If you’re like me whenever the nation of Israel comes up your mind immediately goes to Bible history and religious pilgrimages. But a recent business trip taught me there’s much more to this geographically small but globally impactful nation. My interactions with the businesses I met with, especially in the Agriculture and Digital Technology space left a lasting positive impression on me for a variety of reasons and I’d like to share with you some of the learnings I went with:
Create bench strength
The majority of Israel’s young population must undergo a compulsory stint in the military for about 2 years from which some may choose to remain and have a career in the military. Others don’t automatically form the reserve army and are trained for a given period every year until they reach the upper age limit. This means at any point in time there is an active pool and bench strength available for the army to call on. This raised a question in my mind regarding what leaders can do to create an active pool of capable people we can always pull from when required. Do we intentionally train our team members so people can take up opportunities internally, especially in this “japa” environment where mass emigration to Canada, the UK, etc. means are some skill sets becoming increasingly scarce?
Perhaps due to the military background of most of the businesspeople I encountered, professionalism was at a significant level, especially concerning time. A 10 am appointment meant you were seated and discussing at 10 am, not just making your way to the meeting venue at the time. I believe strongly that time is our most valuable asset because it’s the one thing we can never get back once lost. I find that showing respect for someone else’s time is one of the most courteous things we can do during any kind of interaction. Imagine the personal and professional mileage we will get by intentionally creating an environment where we consciously demonstrate an appreciation for the time of others.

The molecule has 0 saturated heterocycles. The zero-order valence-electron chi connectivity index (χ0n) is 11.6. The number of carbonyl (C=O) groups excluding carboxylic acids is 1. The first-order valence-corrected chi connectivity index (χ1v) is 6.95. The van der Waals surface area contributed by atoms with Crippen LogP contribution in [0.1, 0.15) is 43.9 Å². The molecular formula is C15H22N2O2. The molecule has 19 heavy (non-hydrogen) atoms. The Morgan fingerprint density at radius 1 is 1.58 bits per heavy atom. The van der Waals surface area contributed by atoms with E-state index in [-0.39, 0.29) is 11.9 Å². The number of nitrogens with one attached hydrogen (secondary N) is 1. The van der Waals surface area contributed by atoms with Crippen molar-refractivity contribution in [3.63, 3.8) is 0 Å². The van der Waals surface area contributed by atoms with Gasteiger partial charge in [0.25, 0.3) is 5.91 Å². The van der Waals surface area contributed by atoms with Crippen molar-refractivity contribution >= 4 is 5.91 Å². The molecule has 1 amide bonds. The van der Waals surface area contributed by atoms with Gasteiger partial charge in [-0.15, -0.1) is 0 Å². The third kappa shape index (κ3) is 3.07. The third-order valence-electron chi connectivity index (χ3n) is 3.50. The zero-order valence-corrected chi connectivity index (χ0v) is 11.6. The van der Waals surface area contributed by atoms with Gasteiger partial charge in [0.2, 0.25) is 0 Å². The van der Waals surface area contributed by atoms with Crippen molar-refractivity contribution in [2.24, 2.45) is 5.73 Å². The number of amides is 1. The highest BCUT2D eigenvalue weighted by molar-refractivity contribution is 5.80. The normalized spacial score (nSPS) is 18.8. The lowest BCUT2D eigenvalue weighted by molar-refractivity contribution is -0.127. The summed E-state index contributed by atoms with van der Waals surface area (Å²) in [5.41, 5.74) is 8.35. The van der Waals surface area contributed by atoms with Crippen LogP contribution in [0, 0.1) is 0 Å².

Age is nothing but a number
I met entrepreneurs from their 20s to their 60s. No one was too young or too old to think of a way to solve a problem they observed in their environment. The more mature founders were able to leverage their experience to create tangible solutions.
The level of innovation that turned a harsh desert land into a nation known for agriculture shows that no problem can out-think a person determined to come up with a solution. Sometimes we need to not just think out of the box but get rid of any form of confinement to get the solution we’re looking for.
Believe in something bigger than you
Making money is great and I’m all for it, but sometimes it may help to sit back and ask ourselves what we’re making the money for. I saw many individuals and businesses who had set funds aside for humanitarian and historical preservation projects. They believed in something that was bigger than them and impacted people they may not ordinarily have met in a way that their names still continue to resonate in the lives of others long after they’re gone.
I hope some of these resonate with you and influence how the rest of your week goes.
To your success